Tracing Gas in Distant Galaxies

Stars are forming in galaxies near and far, fueled by massive clouds of gas. What can carbon monoxide ­— a familiar but dangerous gas on Earth — tell us about star formation in distant galaxies?

Fuel for Star Formation

A representative-color image of a star-forming region. Huge clouds of molecular gas and dust are punctuated by hundred of background stars. At the center and right-hand side of the image, newly formed stars glow brightly in the cavities they have carved out.

Molecular clouds, like those in the Vela Molecular Cloud Ridge complex pictured here, are the sites of star formation. [NASA/JPL-Caltech/UCLA]

Stars form in huge clouds of molecular hydrogen gas, which are difficult to observe directly. Luckily, these clouds contain smaller amounts of other gases that are easier to detect, like carbon monoxide. While you wouldn’t want to find it in your home, it’s a helpful thing to find in another galaxy; the spectral lines of carbon monoxide are sensitive to the density of the surrounding gas cloud.

The photons emitted by molecules like carbon monoxide make up just one small part of the light we observe from other galaxies. Most of the interstellar radiation field comes from the combined photons from stars, gas, and dust (as well as any background radiation that has passed through the galaxy). The interstellar radiation field contains a huge amount of information about a galaxy’s reservoir of star-forming gas — if we can find a way to extract it.

Gathering Galaxies

In today’s article, a team led by Daizhong Liu (Max Planck Institute for Astronomy, Germany) explores the relationship between emissions from carbon monoxide, the interstellar radiation field, and factors that determine the rate of star formation. 

A plot of flux density, in units of milli-Janskys, versus observed-frame wavelength in microns, for the galaxy PACS-819 at a redshift of 1.4451. The fitted spectral energy distribution peaks at approximately 200 microns and 70 milli-Janskys. The components of the fit peak at 5 microns (stellar), 100 microns (warm dust), and 200 microns (cold dust).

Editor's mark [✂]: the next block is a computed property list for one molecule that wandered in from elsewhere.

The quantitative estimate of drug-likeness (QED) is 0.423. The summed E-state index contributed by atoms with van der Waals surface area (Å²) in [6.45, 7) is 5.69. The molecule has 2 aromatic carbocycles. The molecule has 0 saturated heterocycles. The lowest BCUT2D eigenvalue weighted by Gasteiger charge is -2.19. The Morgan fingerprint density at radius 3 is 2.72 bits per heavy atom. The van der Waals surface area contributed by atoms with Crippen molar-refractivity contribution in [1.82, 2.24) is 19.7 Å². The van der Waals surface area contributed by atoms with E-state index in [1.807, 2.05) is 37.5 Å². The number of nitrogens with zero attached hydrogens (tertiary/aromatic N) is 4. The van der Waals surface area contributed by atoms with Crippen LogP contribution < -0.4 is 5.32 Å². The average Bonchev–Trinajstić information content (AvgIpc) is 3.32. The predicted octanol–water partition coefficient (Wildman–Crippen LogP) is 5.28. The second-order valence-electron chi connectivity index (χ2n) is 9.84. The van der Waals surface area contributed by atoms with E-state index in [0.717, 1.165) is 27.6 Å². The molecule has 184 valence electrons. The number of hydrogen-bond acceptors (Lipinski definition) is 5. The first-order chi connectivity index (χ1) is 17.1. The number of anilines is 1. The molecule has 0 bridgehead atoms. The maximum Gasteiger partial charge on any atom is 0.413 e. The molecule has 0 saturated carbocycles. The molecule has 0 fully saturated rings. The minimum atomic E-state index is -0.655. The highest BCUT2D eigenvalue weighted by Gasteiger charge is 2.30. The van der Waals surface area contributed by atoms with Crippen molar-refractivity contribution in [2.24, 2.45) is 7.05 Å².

An example of the team’s fitting routine, as applied to observations (blue circles) of distant galaxy PACS-819. The best-fitting model of the galaxy’s spectra energy distribution (black line) is composed of several emission components: stellar (cyan), warm dust (red), cold dust (blue), and radio (purple). [Adapted from Liu et al. 2021]

Liu and coauthors assembled a sample of 76 galaxies for which at least two emission lines from carbon monoxide have been observed, as well as continuum emission from optical to submillimeter wavelengths. Their sample contains galaxies of all kinds, from relatively nearby galaxies (~25 million light-years away) with average rates of star formation to high-redshift starburst galaxies alight with new stars.

In order to understand how emission lines are related to a galaxy’s star-forming capabilities, the authors modeled each galaxy’s spectral energy distribution — the amount of energy emitted at each wavelength — and the strength of its carbon monoxide emission lines. The spectral energy distribution modeling determined the intensity of the interstellar radiation field, while the carbon monoxide modeling demonstrated how the relative strength of the molecule’s emission lines depend on the density and temperature of the surrounding molecular cloud.

A New Item in Our Toolkit

A cigar-shaped band of soft, diffuse light from the plane of M82 is crisscrossed by dark dust clouds.

Spectral lines from carbon monoxide molecules may serve as a useful probe of starburst galaxies, like M82, which have unusually high rates of star formation. [NASA, ESA and the Hubble Heritage Team (STScI/AURA)]

What does this mean for our understanding of star formation in other galaxies? Based on their modeling, Liu and collaborators found that the average intensity of the interstellar radiation field is tightly correlated with the temperature of the reservoir of star-forming gas, which they determined from the observations of carbon monoxide.

While the correlation between radiation field intensity and temperature was linear, the correlation with density was not. This implies that while the star-forming rate may increase smoothly with density and temperature in typical star-forming galaxies, galaxies experiencing bursts of star formation while merging with another galaxy might show huge increases in density without a large increase in temperature. The authors hope that studying carbon monoxide will allow us to probe the star-forming conditions in distant galaxies — an impressive feat for a humble molecule!


“CO Excitation, Molecular Gas Density, and Interstellar Radiation Field in Local and High-redshift Galaxies,” Daizhong Liu et al 2021 ApJ 909 156. doi:10.3847/1538-4357/abd801